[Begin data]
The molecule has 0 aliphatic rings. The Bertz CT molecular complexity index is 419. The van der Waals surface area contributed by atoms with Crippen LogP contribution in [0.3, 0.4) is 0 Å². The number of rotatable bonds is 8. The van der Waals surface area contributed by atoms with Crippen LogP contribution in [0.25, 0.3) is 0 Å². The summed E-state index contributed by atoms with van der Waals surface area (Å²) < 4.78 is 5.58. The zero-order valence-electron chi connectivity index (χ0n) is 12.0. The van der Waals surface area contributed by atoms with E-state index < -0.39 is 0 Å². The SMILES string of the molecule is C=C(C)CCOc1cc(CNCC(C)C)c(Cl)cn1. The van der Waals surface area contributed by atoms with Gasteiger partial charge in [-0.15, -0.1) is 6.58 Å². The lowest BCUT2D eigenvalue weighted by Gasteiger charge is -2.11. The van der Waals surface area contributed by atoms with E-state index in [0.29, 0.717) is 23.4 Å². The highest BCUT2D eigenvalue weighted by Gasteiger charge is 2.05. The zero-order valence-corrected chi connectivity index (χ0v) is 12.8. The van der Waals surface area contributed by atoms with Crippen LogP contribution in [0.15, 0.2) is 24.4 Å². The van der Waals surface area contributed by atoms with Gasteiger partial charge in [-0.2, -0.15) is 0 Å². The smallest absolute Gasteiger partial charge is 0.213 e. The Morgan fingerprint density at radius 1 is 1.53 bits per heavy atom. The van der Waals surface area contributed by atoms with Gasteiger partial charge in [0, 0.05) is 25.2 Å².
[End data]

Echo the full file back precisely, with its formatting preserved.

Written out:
The molecule has 0 aliphatic rings. The Bertz CT molecular complexity index is 419. The van der Waals surface area contributed by atoms with Crippen LogP contribution in [0.3, 0.4) is 0 Å². The number of rotatable bonds is 8. The van der Waals surface area contributed by atoms with Crippen LogP contribution in [0.25, 0.3) is 0 Å². The summed E-state index contributed by atoms with van der Waals surface area (Å²) < 4.78 is 5.58. The zero-order valence-electron chi connectivity index (χ0n) is 12.0. The van der Waals surface area contributed by atoms with E-state index < -0.39 is 0 Å². The SMILES string of the molecule is C=C(C)CCOc1cc(CNCC(C)C)c(Cl)cn1. The van der Waals surface area contributed by atoms with Gasteiger partial charge in [-0.15, -0.1) is 6.58 Å². The lowest BCUT2D eigenvalue weighted by Gasteiger charge is -2.11. The van der Waals surface area contributed by atoms with E-state index in [0.29, 0.717) is 23.4 Å². The highest BCUT2D eigenvalue weighted by Gasteiger charge is 2.05. The zero-order valence-corrected chi connectivity index (χ0v) is 12.8. The van der Waals surface area contributed by atoms with Crippen LogP contribution in [0.15, 0.2) is 24.4 Å². The van der Waals surface area contributed by atoms with Gasteiger partial charge in [-0.2, -0.15) is 0 Å². The smallest absolute Gasteiger partial charge is 0.213 e. The Morgan fingerprint density at radius 1 is 1.53 bits per heavy atom. The van der Waals surface area contributed by atoms with Gasteiger partial charge in [0, 0.05) is 25.2 Å².